[For the previous post, see here]
Time to wrap up the paper! You have presented your research question, its greater role in the universe, and your findings. Now let’s close the circle and discuss your answers and the questions that still remain, or the questions that you have just discovered. This is what the Discussion section is for.
First, before we get started, a note for those poor souls who work in fields where you are not supposed to discuss your results in the Results section at all. In this case, the Results section is pure data, and therefore the Discussion section usually has two parts, Discussion and General Discussion. The first part is about interpreting each of your results, and the second part is what we will mainly talk about in the following. Sorry for the confusion (not my fault).
And while we are at it, what’s the difference between Discussion and Conclusion? The Conclusion is typically fairly short—it is almost like an echo of the abstract. It is a summary of what you have done, and it adds no new ideas or thoughts. In contrast, the Discussion section can introduce new points and insights (but of course no new results). It can connect the dots in new ways, and show how your findings relate to the broader issue at hand. It can ask new questions.
In the Discussion section, you can remind the reader of your research question and provide a synthesis of your results. You can present the answer to your question and show how it contributes to solving the larger problem that you have painted in the abstract and the introduction. You can suggest further research based on your results. You can contextualize your results (and your research problem) within the literature—you can even cite papers that were not cited in the intro if they help to interpret your results or their significance.
In general, there is a lot of freedom in choosing how to shape the (General) Discussion section. One way to begin is by reminding the reader of the broader knowledge gap and the specific research question of the paper, before proceeding through the results, perhaps grouping them to make certain points, summing up all evidence before arriving at the final conclusion. Or you can begin with a paragraph that recaps your question and your answer, the final conclusion of the paper, and continue with paragraphs that discuss the elements that led to this conclusion.
Whatever the structure you choose, it pays off to plan the flow of the Discussion section in advance at the paragraph level. In my own papers, a very typical formula goes like this: Paragraph 1—quick summary of the problem and the main result(s), Paragraph 2— discuss point A and its deeper meaning, Paragraph 3—discuss point B and its meaning, Paragraph 4— wrap up and finish the paper (see below).
The last paragraph and your final words are tremendously important—do not waste them. First, if the reader has been with you this far, reward her at the end. Second, endings are power positions—the last words of your paper will be remembered by your readers (or, at least those who made it this far and some skimmers that directly jumped to the end). Never waste a power position, never waste an ending! Always end on a high note.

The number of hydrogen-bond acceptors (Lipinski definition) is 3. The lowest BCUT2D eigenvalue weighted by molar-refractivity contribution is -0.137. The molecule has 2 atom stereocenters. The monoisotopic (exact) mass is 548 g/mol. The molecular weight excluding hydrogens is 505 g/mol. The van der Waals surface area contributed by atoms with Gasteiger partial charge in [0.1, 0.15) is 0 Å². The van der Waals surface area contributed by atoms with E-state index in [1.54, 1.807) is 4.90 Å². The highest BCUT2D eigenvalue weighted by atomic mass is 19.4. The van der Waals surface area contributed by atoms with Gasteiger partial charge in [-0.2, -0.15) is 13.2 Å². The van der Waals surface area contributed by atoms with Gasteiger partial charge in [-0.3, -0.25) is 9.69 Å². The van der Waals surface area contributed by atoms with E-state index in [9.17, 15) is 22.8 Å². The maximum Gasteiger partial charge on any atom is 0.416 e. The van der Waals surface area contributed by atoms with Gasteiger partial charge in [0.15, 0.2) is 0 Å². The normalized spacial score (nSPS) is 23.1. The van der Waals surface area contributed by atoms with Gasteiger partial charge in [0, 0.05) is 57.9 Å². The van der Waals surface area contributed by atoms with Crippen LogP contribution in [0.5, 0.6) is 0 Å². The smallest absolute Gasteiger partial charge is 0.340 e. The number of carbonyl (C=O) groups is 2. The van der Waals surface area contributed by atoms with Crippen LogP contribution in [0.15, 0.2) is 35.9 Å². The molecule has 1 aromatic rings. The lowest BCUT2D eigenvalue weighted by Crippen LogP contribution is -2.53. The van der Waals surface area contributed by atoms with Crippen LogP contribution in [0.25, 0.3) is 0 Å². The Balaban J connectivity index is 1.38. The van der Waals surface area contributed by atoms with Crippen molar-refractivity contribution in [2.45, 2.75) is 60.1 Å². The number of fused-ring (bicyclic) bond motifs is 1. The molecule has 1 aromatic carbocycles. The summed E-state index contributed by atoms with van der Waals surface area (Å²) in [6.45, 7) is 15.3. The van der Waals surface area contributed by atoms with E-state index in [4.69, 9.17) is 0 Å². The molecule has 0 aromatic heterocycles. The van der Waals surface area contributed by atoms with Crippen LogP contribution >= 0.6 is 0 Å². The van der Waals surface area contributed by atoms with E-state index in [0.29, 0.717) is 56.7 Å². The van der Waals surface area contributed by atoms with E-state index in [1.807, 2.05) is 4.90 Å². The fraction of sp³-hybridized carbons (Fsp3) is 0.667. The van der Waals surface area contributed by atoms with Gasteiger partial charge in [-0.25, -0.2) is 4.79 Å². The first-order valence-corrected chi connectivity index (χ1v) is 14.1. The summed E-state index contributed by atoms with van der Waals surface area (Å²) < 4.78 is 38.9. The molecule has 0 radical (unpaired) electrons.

There are some all too common ways of ending with a whimper instead of a bang. These are to discuss limitations of your work in the final paragraph (never do this!), or to say something very vague (never do this either!). As I wrote in the chapter on Methods, all technical limitations should be discussed there, and if they have to be mentioned in the Discussion section, never in the final paragraph. In particular, do not dwell on limitations that everyone knows already and that everyone has (“if we just had more data”). Also, please do avoid vague endings like “further research is needed”. Further research is always needed, this just makes it sound like you didn’t do enough even when you did! Besides undermining the importance of your work, vague statements are never memorable. Say something that you would want the reader to remember.
One good way of ending the Discussion section—and the paper—is to write a short paragraph that recaps your conclusion and the significance of your work. You can even signpost this to the reader and begin the paragraph with the words “in conclusion, we have shown that…” This paragraph can resemble the bottom part of the hourglass of the abstract: what did you find out, what does it mean, and what are its broader implications? How has your work concretely contributed to the big picture? Where have you come from where you started?
[Figure 1: Coming soon. Or not so soon. But closer by almost one chapter now…]